Huperzia appalachiana
Mountain fir-moss
Image of Huperzia appalachiana

Photo by Emmet J. Judziewicz 

Key Characteristics

Small clubmoss (10 cm) of rocky shores and outcrops; low creeping habitat; leaves broadest at base, without teeth; sporangia borne in leaf axils.

Status and Rank

  • State Status: SC
  • State Rank: S2
  • Global Rank: G5

Occurrences

County NameNumber of OccurrencesYear Last Observed
Keweenaw21985
Distribution map for Huperzia appalachiana

Updated 7/21/2017. Information is summarized from MNFI's database of rare species and community occurrences. Data may not reflect true distribution since much of the state has not been thoroughly surveyed.

Habitat

Known from exposed cliffs and talus slopes in the Upper Peninsula. Elsewhere in the range it is known from damp, acidic, igneous rocks in alpine zones or exposed cliffs.

Natural Community Types

Methodology

For each species, lists of natural communities were derived from review of the nearly 6,500 element occurrences in the MNFI database, in addition to herbarium label data for some taxa. In most cases, at least one specimen record exists for each listed natural community. For certain taxa, especially poorly collected or extirpated species of prairie and savanna habitats, natural community lists were derived from inferences from collection sites and habitat preferences in immediately adjacent states (particularly Indiana and Illinois). Natural communities are not listed for those species documented only from altered or ruderal habitats in Michigan, especially for taxa that occur in a variety of habitats outside of the state.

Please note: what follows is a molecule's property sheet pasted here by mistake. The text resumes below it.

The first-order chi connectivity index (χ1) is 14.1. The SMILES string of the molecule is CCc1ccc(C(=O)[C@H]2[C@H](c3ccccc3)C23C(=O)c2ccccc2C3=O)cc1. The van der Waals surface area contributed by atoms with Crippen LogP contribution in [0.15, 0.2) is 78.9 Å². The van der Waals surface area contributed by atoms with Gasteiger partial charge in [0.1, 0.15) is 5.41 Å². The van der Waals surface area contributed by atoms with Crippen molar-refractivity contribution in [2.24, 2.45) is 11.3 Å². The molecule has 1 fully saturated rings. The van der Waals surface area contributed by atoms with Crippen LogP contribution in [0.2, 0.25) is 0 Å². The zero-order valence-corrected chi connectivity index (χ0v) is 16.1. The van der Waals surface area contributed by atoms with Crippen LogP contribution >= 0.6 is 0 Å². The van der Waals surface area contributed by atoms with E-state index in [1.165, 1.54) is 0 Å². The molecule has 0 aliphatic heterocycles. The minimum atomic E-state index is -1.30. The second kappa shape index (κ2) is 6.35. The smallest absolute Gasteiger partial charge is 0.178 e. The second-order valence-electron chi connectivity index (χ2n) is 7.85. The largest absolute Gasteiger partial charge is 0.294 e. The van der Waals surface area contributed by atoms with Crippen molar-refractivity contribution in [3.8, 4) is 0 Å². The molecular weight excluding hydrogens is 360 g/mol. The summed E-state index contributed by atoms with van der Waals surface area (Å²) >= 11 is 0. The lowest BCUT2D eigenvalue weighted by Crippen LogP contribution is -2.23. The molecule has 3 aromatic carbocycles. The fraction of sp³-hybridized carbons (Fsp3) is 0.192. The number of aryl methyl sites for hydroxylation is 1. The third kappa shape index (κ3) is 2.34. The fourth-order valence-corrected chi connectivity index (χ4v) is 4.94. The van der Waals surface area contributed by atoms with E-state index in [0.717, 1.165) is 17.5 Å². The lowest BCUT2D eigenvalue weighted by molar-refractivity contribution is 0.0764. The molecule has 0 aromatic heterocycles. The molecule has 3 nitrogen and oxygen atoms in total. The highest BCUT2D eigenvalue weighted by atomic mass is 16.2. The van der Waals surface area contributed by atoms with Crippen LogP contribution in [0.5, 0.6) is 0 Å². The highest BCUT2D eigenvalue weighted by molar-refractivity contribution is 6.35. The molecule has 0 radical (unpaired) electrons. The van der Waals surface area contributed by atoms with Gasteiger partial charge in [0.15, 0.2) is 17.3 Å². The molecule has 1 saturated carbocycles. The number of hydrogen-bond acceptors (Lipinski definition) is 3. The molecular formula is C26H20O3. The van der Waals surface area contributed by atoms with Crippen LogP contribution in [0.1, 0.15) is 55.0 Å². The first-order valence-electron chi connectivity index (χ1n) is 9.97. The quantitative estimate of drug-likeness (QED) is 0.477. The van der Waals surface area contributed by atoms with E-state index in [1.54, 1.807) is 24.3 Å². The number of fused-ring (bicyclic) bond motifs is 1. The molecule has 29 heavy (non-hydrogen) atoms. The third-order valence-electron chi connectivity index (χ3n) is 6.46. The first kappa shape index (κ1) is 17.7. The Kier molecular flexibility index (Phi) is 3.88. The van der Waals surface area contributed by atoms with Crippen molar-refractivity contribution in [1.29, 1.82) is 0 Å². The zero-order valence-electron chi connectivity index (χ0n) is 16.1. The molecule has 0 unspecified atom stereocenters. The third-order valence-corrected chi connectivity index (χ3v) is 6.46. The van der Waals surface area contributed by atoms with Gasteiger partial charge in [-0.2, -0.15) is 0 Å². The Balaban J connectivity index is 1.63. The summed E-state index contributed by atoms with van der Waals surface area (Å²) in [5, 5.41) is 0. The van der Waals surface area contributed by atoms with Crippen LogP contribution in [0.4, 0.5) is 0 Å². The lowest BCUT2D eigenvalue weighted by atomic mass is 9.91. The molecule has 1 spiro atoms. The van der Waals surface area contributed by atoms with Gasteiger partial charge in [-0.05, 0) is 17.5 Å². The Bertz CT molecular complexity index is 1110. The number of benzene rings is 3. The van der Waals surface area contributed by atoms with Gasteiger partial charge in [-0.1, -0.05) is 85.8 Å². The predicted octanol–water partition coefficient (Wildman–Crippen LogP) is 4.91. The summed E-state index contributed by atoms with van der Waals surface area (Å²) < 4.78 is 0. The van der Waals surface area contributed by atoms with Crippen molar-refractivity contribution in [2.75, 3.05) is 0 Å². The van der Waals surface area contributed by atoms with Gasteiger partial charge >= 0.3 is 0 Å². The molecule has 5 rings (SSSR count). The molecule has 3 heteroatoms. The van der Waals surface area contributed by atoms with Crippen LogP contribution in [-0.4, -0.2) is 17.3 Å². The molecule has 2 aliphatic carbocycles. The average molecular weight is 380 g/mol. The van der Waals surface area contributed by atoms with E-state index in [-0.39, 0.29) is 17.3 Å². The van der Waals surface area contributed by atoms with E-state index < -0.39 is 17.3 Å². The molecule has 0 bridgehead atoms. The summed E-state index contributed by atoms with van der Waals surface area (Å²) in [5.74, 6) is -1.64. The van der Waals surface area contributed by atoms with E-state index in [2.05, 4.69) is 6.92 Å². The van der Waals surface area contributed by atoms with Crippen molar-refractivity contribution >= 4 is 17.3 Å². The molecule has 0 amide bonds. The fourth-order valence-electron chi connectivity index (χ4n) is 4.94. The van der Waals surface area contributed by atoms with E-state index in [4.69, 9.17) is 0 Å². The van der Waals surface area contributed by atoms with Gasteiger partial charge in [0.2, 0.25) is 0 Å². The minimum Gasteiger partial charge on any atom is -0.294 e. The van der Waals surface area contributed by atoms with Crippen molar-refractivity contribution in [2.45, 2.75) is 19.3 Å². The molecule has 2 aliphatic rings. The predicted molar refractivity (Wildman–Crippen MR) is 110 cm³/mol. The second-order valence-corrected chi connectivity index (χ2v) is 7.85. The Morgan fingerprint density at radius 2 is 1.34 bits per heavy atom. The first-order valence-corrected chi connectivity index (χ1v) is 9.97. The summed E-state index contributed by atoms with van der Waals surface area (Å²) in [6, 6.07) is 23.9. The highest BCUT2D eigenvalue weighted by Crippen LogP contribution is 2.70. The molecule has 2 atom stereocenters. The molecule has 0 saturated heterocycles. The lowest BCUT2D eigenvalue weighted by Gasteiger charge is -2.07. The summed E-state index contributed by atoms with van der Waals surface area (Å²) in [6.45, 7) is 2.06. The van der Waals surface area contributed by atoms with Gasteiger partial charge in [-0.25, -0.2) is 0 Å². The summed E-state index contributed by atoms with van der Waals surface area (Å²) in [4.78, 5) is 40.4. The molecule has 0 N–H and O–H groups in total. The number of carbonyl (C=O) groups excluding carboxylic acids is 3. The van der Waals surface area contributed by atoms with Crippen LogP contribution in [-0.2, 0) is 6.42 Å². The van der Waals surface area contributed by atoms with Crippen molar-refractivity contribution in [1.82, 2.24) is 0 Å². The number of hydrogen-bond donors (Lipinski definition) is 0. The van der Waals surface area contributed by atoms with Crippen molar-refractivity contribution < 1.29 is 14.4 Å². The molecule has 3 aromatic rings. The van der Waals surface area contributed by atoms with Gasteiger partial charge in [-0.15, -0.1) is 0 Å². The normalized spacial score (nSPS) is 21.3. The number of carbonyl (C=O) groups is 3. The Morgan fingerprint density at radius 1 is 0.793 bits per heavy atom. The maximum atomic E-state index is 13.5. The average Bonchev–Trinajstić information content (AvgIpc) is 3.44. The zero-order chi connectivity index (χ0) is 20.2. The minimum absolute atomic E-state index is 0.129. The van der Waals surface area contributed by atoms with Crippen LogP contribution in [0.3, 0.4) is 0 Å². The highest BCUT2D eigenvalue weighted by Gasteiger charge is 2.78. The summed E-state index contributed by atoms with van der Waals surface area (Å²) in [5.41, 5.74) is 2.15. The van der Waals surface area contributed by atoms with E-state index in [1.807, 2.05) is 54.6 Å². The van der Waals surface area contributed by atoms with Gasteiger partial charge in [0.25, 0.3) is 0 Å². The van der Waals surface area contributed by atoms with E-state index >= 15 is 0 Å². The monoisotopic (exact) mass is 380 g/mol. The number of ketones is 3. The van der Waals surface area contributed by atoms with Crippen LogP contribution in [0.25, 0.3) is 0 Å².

Natural communities are not listed in order of frequency of occurrence, but are rather derived from the full set of natural communities, organized by Ecological Group. In many cases, the general habitat descriptions should provide greater clarity and direction to the surveyor. In future versions of the Rare Species Explorer, we hope to incorporate natural community fidelity ranks for each taxon.

Associated Plants

No data are available concerning associates in Michigan.

Management

A status survey is the primary need for this species. If found, it would benefit primarily from protection of its habitat from intensive recreational activities such as hiking and rock climbing.

General Survey Guidelines

Random meander search covers areas that appear likely to have rare taxa, based on habitat and the judgement of the investigator.

Survey Methods

Page Citation

Michigan Natural Features Inventory. 2007. Rare Species Explorer (Web Application). Available online at http://mnfi.anr.msu.edu/explorer [Accessed Sep 20, 2017]

References

Survey References

Technical References

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